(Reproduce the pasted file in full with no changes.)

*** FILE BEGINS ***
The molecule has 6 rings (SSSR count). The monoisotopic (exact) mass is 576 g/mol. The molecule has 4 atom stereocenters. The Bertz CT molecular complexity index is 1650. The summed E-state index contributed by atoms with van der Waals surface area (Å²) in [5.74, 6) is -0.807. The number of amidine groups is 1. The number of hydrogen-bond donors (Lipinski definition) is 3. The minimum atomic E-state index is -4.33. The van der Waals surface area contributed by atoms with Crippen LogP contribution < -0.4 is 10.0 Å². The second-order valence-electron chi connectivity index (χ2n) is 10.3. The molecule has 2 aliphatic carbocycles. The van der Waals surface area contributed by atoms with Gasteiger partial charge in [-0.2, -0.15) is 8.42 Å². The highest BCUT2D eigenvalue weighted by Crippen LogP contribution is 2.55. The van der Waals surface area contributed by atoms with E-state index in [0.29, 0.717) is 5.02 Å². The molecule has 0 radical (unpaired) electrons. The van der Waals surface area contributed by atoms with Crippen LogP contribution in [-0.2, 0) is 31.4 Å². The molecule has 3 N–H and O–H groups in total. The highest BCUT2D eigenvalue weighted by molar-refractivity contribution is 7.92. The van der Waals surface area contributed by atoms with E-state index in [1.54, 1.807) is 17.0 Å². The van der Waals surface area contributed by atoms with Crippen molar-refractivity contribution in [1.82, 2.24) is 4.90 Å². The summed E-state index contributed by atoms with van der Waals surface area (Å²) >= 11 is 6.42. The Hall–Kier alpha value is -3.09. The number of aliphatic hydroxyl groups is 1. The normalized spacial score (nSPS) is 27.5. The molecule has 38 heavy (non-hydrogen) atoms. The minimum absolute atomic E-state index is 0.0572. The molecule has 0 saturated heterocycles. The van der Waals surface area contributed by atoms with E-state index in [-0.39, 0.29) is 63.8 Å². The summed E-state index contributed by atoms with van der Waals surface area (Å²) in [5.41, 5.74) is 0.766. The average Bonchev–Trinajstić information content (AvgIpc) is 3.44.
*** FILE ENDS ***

The molecule has 6 rings (SSSR count). The monoisotopic (exact) mass is 576 g/mol. The molecule has 4 atom stereocenters. The Bertz CT molecular complexity index is 1650. The summed E-state index contributed by atoms with van der Waals surface area (Å²) in [5.74, 6) is -0.807. The number of amidine groups is 1. The number of hydrogen-bond donors (Lipinski definition) is 3. The minimum atomic E-state index is -4.33. The van der Waals surface area contributed by atoms with Crippen LogP contribution < -0.4 is 10.0 Å². The second-order valence-electron chi connectivity index (χ2n) is 10.3. The molecule has 2 aliphatic carbocycles. The van der Waals surface area contributed by atoms with Gasteiger partial charge in [-0.2, -0.15) is 8.42 Å². The highest BCUT2D eigenvalue weighted by Crippen LogP contribution is 2.55. The van der Waals surface area contributed by atoms with E-state index in [0.29, 0.717) is 5.02 Å². The molecule has 0 radical (unpaired) electrons. The van der Waals surface area contributed by atoms with Crippen LogP contribution in [-0.2, 0) is 31.4 Å². The molecule has 3 N–H and O–H groups in total. The highest BCUT2D eigenvalue weighted by molar-refractivity contribution is 7.92. The van der Waals surface area contributed by atoms with E-state index in [1.54, 1.807) is 17.0 Å². The van der Waals surface area contributed by atoms with Crippen molar-refractivity contribution in [1.82, 2.24) is 4.90 Å². The summed E-state index contributed by atoms with van der Waals surface area (Å²) >= 11 is 6.42. The Hall–Kier alpha value is -3.09. The number of aliphatic hydroxyl groups is 1. The normalized spacial score (nSPS) is 27.5. The molecule has 38 heavy (non-hydrogen) atoms. The minimum absolute atomic E-state index is 0.0572. The molecule has 0 saturated heterocycles. The van der Waals surface area contributed by atoms with E-state index in [-0.39, 0.29) is 63.8 Å². The summed E-state index contributed by atoms with van der Waals surface area (Å²) in [5.41, 5.74) is 0.766. The average Bonchev–Trinajstić information content (AvgIpc) is 3.44.